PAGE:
The path eventually turned out onto a busy road with a wide concrete shoulder.  Having a level surface enabled me to get back into a consistent rhythm, but I never got back to my previous pace.  Now, other runners were passing me.  Mile 21 took 10:35.  That was demoralizing.  I had assumed that even if I struggled in the late miles, I wouldn’t get slower than 11:00.  Now I had to wonder.

As I neared the end of the loop, I was passed by a pace group.  It was the 4:15 group.  I remember moving in front of them in the first mile.  Then I forgot about them.  Apparently, I was running a minute or two ahead of them the whole way.  Realizing their pace was too fast for me, I didn’t try to stay with them.

I got back onto the out-and-back section just in time to see my friend Halbert, who was about to start the loop.  I also saw a few other runners I knew.  Getting onto the out-and-back give me a psychological lift, but physically, I was wearing down.  I had soreness in my quads and hamstrings to match the soreness in my glutes.  Salty sweat was dripping into my eyes, making them sting.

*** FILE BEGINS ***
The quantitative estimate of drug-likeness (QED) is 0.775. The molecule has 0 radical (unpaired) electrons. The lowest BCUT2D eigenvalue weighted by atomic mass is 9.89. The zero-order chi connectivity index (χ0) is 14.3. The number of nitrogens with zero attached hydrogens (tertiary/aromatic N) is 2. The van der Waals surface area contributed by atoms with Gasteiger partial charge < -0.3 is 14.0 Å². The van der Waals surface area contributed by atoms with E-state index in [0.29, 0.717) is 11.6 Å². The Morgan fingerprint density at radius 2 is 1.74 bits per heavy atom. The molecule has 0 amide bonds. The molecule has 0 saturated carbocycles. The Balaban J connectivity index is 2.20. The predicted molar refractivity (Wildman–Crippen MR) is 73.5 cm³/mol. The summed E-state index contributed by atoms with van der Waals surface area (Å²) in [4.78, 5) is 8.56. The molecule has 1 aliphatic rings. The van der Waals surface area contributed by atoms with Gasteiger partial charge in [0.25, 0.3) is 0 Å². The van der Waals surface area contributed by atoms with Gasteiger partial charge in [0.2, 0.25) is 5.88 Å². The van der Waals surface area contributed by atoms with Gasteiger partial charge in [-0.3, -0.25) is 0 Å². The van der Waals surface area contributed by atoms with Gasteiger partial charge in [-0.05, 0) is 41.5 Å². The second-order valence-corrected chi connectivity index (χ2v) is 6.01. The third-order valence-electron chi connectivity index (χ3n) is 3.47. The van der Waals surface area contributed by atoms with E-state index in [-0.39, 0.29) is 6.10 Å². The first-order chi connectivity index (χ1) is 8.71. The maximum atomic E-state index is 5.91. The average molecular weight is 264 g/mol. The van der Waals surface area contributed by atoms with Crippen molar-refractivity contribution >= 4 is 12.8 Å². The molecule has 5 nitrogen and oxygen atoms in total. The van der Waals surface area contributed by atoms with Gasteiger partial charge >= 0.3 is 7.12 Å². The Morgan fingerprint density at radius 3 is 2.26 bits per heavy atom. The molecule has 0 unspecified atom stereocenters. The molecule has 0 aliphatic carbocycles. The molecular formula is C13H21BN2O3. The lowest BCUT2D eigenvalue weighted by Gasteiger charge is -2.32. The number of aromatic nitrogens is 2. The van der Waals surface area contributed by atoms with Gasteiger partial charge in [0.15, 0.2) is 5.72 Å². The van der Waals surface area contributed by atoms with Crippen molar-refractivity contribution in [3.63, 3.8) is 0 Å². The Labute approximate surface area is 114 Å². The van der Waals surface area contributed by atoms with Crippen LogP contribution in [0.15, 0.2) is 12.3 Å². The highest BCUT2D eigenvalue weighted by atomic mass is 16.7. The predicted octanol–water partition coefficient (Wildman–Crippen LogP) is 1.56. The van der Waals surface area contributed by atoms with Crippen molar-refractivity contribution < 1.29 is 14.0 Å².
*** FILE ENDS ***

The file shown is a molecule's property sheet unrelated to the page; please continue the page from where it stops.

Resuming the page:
I ran the next mile in 10:29.  With 4.2 miles to go, I had a good shot at breaking 4:22.  That would be huge.  Remember, my original goal was 4:38.  Despite slowing in the late miles, I was crushing it.

After running mile 23 at a similar pace, I was shocked to run the 24th mile in about 9:30.  I suspect that mile marker was misplaced.  I had noticed one or two mile markers in the first half that seemed to be off.  While I didn’t really believe I sped up that much, it was a good sign that I wasn’t slowing down.

Coming back into downtown, we ran through a veterans’ memorial.  There were dozens of plaques on the sidewalk which were memorials to individual veterans.  In addition to their names, they listed which branch of the service they were in, which war they fought in, and when they died.  I appreciated this course routing for a race held on Memorial Day weekend.